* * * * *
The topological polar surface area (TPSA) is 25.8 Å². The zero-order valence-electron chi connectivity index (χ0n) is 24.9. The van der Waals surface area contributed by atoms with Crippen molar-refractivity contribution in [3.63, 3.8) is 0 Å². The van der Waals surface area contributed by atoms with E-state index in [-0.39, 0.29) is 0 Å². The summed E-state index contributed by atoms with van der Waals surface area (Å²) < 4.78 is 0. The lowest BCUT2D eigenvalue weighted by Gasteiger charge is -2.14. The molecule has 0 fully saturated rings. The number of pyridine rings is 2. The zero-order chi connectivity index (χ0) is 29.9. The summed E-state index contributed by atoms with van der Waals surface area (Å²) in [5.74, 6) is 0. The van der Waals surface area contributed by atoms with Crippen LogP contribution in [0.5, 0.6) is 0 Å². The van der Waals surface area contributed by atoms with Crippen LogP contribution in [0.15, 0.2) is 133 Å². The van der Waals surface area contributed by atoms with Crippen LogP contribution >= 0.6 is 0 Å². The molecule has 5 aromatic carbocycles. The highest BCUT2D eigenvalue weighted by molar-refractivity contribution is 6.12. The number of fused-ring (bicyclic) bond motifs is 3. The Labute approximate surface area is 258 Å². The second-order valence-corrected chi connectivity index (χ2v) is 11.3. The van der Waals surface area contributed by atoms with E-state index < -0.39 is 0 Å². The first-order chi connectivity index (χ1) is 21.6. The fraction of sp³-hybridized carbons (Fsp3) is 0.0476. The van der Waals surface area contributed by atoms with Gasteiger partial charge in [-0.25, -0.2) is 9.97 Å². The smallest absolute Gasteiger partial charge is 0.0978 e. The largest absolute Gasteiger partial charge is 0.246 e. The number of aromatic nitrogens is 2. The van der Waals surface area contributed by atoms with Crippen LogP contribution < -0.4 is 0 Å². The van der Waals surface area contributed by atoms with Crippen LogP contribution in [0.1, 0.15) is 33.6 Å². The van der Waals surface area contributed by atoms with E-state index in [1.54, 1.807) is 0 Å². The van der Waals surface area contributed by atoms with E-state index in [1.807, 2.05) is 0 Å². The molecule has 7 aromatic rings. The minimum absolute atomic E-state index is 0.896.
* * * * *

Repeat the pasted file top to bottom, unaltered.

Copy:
The topological polar surface area (TPSA) is 25.8 Å². The zero-order valence-electron chi connectivity index (χ0n) is 24.9. The van der Waals surface area contributed by atoms with Crippen molar-refractivity contribution in [3.63, 3.8) is 0 Å². The van der Waals surface area contributed by atoms with E-state index in [-0.39, 0.29) is 0 Å². The summed E-state index contributed by atoms with van der Waals surface area (Å²) < 4.78 is 0. The lowest BCUT2D eigenvalue weighted by Gasteiger charge is -2.14. The molecule has 0 fully saturated rings. The number of pyridine rings is 2. The zero-order chi connectivity index (χ0) is 29.9. The summed E-state index contributed by atoms with van der Waals surface area (Å²) in [5.74, 6) is 0. The van der Waals surface area contributed by atoms with Crippen LogP contribution in [0.5, 0.6) is 0 Å². The van der Waals surface area contributed by atoms with Crippen LogP contribution in [0.15, 0.2) is 133 Å². The van der Waals surface area contributed by atoms with Crippen LogP contribution >= 0.6 is 0 Å². The molecule has 5 aromatic carbocycles. The highest BCUT2D eigenvalue weighted by molar-refractivity contribution is 6.12. The number of fused-ring (bicyclic) bond motifs is 3. The Labute approximate surface area is 258 Å². The second-order valence-corrected chi connectivity index (χ2v) is 11.3. The van der Waals surface area contributed by atoms with E-state index < -0.39 is 0 Å². The first-order chi connectivity index (χ1) is 21.6. The fraction of sp³-hybridized carbons (Fsp3) is 0.0476. The van der Waals surface area contributed by atoms with Gasteiger partial charge in [-0.25, -0.2) is 9.97 Å². The smallest absolute Gasteiger partial charge is 0.0978 e. The largest absolute Gasteiger partial charge is 0.246 e. The number of aromatic nitrogens is 2. The van der Waals surface area contributed by atoms with Crippen LogP contribution < -0.4 is 0 Å². The van der Waals surface area contributed by atoms with Crippen LogP contribution in [0.1, 0.15) is 33.6 Å². The van der Waals surface area contributed by atoms with E-state index in [1.54, 1.807) is 0 Å². The van der Waals surface area contributed by atoms with E-state index in [1.807, 2.05) is 0 Å². The molecule has 7 aromatic rings. The minimum absolute atomic E-state index is 0.896.